By Topic

Information conveyed through brain-control: cursor versus robot

Sign In

Cookies must be enabled to login.After enabling cookies , please use refresh or reload or ctrl+f5 on the browser for the login options.

Formats Non-Member Member
$31 $13
Learn how you can qualify for the best price for this item!
Become an IEEE Member or Subscribe to
IEEE Xplore for exclusive pricing!
close button

puzzle piece

IEEE membership options for an individual and IEEE Xplore subscriptions for an organization offer the most affordable access to essential journal articles, conference papers, standards, eBooks, and eLearning courses.

Learn more about:

IEEE membership

IEEE Xplore subscriptions

3 Author(s)
Taylor, D.M. ; Bioeng. Dept., Arizona State Univ., Tempe, AZ, USA ; Tillery, S.I.H. ; Schwartz, A.B.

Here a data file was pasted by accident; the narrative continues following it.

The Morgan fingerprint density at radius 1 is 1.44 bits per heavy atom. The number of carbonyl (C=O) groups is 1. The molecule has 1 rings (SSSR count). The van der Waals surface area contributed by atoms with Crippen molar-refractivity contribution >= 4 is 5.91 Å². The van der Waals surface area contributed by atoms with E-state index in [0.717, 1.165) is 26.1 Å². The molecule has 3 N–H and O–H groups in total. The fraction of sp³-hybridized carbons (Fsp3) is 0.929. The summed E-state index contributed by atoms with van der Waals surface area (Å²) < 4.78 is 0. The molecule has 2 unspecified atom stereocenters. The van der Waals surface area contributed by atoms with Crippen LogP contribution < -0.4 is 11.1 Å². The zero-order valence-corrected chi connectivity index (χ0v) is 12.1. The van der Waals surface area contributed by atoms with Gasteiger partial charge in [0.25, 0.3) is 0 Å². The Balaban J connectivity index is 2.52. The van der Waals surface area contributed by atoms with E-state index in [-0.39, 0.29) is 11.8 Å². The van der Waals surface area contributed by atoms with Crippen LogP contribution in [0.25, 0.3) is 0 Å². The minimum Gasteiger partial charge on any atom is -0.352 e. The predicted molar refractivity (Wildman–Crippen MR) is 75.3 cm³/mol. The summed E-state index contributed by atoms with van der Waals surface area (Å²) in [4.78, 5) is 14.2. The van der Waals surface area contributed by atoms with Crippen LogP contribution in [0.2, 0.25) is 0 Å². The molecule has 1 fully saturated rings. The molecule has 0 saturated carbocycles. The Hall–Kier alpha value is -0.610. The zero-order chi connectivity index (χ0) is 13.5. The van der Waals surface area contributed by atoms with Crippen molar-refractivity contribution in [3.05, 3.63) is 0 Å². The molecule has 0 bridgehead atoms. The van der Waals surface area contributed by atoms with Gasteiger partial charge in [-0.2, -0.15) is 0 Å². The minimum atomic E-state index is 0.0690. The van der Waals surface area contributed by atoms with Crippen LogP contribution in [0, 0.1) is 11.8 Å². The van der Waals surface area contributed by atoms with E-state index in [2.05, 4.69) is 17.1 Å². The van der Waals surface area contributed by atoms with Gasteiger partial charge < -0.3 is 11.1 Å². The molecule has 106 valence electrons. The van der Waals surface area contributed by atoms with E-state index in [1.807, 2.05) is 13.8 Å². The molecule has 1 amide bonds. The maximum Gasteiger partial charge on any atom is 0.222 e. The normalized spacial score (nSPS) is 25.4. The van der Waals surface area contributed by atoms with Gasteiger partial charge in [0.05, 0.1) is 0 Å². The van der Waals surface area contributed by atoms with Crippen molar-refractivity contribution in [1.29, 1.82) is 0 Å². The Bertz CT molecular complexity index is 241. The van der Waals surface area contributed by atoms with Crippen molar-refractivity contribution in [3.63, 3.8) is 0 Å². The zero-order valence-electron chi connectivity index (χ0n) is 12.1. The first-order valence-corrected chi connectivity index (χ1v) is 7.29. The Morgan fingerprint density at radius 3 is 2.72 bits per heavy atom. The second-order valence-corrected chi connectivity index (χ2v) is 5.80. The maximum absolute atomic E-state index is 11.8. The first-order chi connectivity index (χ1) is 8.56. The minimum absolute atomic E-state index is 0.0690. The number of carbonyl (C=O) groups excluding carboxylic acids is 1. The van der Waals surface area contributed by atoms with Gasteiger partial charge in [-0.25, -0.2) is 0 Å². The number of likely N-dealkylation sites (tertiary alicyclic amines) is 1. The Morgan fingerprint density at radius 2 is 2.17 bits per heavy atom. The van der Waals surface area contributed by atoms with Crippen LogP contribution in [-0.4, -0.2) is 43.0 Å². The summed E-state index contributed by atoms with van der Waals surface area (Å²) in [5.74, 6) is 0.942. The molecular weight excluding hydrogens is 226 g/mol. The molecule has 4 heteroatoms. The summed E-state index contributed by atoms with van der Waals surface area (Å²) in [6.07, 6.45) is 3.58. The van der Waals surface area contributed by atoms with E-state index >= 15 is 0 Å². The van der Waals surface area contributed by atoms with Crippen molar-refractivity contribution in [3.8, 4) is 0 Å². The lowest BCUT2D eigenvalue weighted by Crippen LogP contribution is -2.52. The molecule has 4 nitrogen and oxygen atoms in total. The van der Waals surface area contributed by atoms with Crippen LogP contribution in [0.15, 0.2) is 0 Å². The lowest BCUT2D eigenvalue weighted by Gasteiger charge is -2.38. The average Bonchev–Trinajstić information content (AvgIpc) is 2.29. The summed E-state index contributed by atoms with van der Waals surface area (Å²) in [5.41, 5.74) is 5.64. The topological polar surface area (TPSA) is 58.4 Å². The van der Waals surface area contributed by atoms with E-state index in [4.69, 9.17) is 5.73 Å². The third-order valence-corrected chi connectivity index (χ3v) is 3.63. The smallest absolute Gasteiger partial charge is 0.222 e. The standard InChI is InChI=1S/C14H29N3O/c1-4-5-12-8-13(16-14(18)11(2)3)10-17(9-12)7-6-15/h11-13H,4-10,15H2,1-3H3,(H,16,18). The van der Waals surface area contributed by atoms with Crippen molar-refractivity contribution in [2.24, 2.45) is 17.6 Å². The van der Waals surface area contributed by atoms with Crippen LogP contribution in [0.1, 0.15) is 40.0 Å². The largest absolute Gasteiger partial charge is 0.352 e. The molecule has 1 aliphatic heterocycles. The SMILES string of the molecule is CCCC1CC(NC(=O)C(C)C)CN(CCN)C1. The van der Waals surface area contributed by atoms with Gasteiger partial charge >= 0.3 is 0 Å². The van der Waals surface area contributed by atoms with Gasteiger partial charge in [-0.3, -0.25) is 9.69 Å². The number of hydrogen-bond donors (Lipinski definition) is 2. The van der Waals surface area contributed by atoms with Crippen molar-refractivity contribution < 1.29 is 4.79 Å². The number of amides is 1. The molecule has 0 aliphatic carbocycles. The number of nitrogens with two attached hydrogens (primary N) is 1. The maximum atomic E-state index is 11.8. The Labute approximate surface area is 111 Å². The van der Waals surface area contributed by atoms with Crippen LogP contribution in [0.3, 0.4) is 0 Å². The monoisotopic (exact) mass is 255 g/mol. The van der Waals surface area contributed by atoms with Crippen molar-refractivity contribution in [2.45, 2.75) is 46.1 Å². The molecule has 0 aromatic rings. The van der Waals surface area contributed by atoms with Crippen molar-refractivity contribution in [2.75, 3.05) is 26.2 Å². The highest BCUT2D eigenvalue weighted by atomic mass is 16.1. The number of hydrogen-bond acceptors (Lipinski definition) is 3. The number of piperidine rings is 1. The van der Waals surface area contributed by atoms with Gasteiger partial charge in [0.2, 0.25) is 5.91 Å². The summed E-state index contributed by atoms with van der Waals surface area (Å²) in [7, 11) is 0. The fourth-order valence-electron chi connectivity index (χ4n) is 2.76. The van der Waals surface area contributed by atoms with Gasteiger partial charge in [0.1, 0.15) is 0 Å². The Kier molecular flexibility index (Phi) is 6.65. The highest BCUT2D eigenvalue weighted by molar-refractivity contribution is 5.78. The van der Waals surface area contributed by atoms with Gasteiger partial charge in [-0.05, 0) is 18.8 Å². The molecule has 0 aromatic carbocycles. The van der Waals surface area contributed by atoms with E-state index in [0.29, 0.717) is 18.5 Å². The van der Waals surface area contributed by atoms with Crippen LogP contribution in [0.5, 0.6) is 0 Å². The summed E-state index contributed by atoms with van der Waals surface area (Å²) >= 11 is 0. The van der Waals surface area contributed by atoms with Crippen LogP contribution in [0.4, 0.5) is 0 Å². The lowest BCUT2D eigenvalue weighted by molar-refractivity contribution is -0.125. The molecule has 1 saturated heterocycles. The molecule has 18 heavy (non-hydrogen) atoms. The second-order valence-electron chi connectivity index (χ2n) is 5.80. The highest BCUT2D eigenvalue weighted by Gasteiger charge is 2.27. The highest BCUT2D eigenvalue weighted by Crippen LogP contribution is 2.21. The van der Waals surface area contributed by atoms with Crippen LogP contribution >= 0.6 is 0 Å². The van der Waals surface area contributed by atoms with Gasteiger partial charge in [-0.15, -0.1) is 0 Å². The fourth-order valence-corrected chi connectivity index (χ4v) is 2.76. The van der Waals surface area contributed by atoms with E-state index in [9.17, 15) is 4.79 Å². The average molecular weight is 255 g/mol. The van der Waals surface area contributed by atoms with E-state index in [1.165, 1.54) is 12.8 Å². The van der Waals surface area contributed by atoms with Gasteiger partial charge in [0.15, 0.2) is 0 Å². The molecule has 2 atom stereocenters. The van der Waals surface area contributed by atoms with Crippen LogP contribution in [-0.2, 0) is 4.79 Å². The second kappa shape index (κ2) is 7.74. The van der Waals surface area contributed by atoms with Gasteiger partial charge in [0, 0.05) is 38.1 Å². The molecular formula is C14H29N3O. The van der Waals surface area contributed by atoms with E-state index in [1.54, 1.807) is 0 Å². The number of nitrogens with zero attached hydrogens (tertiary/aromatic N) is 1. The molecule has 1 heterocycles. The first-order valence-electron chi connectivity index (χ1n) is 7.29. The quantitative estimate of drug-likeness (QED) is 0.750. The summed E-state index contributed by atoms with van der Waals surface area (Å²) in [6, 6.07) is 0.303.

Microwire electrode arrays were implanted in the motor and premotor cortical areas of rhesus macaques. The recorded activity was used to control the three-dimensional movements of a virtual cursor and of a robotic arm in real time. The goal was to move the cursor or robot to one of eight targets. Average information conveyed about the intended target was calculated from the observed trajectories at 30-ms intervals throughout the movements. Most of the information about intended target was conveyed within the first second of the movement. For the brain-controlled cursor, the instantaneous information transmission rate was at its maximum at the beginning of each movement (averaged 4.8 to 5.5 bits/s depending on the calculation method used). However, this instantaneous rate quickly slowed down as the movement progressed and additional information became redundant. Information was conveyed more slowly through the brain-controlled robot due to the dynamics and noise of the robot system. The brain-controlled cursor data was also used to demonstrate a method for optimizing information transmission rate in the case where repeated cursor movements are used to make long strings of sequential choices such as in a typing task.

Published in:

Neural Systems and Rehabilitation Engineering, IEEE Transactions on  (Volume:11 ,  Issue: 2 )